I know that some fictioneers don’t want any critique, but I didn’t see this note on your blog. My apologies if I missed that detail. I try to be sensitive to this as I know people write here for many different reasons. If your response is just a knee-jerk reaction to a crit, I totally get it. We all do that sometimes. Whatever the case, I’m not judging your reaction, just pointing out that my response was no more harsh or different than the responses I’ve been giving in online critique forums for the past decade.

        Anyway, peace! I’ll remain silent from now on unless I hear back. I certainly don’t wish to take the joy of writing away from anyone by over critquing.

        All my best,

  17. Hello storydivamg,
    I’m always happy for others to leave their thoughts. Have another look at the comment above and you’ll see it’s not from me.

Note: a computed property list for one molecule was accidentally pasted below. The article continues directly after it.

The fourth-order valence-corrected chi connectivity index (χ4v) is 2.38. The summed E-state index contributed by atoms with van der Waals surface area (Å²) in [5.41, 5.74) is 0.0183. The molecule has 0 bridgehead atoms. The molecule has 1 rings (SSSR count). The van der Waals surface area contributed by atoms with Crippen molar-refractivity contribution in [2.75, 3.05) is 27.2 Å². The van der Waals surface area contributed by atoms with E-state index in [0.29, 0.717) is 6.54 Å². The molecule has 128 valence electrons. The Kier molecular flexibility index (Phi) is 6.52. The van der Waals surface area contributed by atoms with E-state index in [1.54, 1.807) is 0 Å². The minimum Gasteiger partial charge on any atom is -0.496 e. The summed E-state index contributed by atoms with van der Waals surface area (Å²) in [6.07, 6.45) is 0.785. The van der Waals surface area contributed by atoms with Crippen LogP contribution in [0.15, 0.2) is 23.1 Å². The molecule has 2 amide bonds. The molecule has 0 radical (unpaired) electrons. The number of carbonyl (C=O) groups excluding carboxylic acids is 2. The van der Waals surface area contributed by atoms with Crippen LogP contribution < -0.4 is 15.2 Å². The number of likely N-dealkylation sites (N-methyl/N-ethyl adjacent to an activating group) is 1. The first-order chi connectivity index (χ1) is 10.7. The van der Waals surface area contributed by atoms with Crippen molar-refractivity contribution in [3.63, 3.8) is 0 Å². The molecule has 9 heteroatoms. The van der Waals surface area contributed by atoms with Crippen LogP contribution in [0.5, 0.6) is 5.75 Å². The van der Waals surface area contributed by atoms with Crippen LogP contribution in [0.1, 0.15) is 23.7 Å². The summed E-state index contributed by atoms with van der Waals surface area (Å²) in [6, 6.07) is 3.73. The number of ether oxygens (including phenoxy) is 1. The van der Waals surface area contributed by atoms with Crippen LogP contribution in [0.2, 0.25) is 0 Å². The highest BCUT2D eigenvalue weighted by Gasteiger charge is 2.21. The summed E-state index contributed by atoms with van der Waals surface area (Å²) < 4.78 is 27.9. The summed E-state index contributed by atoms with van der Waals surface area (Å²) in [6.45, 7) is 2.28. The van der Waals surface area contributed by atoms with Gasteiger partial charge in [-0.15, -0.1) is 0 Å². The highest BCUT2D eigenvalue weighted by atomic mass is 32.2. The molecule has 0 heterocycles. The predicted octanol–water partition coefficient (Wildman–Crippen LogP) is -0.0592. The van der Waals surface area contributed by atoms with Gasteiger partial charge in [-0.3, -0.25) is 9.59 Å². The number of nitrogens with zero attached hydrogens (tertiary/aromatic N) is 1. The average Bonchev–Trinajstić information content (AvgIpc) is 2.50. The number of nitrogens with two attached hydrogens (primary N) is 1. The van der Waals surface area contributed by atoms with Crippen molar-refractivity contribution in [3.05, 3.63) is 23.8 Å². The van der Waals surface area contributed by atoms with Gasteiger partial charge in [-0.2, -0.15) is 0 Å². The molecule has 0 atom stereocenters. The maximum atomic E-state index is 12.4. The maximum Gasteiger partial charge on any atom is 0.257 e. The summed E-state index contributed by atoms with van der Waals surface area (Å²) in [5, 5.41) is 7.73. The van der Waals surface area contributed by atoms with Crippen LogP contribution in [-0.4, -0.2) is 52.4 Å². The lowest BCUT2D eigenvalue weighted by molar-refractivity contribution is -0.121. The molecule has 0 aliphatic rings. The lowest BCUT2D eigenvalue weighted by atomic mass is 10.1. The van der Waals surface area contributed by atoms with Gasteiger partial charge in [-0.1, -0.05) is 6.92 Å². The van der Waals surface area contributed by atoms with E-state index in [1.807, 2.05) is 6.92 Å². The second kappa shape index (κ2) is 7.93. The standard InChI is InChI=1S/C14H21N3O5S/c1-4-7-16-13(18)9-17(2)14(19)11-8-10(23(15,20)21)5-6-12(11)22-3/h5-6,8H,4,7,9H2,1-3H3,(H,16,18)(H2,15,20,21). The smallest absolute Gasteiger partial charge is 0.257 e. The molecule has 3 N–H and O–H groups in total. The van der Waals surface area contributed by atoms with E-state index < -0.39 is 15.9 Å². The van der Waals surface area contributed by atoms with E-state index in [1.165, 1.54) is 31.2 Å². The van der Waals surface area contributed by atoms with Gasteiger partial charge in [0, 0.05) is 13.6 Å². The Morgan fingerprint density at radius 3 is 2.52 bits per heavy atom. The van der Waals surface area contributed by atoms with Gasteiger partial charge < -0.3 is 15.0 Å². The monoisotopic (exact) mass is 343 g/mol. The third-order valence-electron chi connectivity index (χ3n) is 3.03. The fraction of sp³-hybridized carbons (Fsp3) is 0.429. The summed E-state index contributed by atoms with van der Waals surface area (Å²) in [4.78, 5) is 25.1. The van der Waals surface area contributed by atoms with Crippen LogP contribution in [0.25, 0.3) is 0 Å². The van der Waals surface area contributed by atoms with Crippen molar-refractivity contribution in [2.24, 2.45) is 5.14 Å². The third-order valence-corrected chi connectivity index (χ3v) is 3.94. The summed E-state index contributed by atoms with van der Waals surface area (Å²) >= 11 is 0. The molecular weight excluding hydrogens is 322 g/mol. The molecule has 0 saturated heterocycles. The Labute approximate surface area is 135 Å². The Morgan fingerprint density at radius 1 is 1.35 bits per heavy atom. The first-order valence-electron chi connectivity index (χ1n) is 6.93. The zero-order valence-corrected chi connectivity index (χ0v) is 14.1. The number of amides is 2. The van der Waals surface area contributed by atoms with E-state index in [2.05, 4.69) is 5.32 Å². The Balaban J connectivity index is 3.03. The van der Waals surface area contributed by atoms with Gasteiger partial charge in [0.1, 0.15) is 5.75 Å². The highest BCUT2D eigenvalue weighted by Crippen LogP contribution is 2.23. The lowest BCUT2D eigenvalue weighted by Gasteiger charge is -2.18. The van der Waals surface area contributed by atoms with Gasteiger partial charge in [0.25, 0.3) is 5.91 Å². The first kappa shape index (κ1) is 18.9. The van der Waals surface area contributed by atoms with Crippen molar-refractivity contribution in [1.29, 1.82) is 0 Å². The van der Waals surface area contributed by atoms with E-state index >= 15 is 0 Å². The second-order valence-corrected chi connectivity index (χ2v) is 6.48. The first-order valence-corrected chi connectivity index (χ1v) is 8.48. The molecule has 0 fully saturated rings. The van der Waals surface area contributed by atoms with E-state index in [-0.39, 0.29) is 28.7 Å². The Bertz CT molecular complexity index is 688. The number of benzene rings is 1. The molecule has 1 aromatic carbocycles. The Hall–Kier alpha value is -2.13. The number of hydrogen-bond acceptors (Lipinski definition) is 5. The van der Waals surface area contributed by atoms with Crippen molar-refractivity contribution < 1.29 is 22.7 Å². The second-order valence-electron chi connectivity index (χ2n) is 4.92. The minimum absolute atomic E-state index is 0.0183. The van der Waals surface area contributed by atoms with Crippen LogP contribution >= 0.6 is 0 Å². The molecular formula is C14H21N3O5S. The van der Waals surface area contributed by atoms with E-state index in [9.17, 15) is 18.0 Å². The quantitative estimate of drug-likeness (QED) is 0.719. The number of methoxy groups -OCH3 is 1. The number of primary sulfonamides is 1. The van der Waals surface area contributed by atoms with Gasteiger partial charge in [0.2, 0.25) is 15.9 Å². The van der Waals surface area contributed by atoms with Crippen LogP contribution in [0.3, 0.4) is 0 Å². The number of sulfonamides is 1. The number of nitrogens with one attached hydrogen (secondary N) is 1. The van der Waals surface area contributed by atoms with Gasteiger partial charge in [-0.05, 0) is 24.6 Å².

This particular story ended the way I wanted it to end, without the last line the end is absolute, the last line offers a glimmer of hope in that there’s someone to say it!


    • storydivamg says:

      Kelly, My apologies. I don’t see a way to message privately. (I’m new to the format on WordPress, obviously. 🙂 ) I like this and would love to give some in-depth feedback because I think it deserves polishing and a good home. Clearly, others have an issue with that, but if you’d like to communicate, simply come to my “about” page where you can see my contact information.

      • Hello again,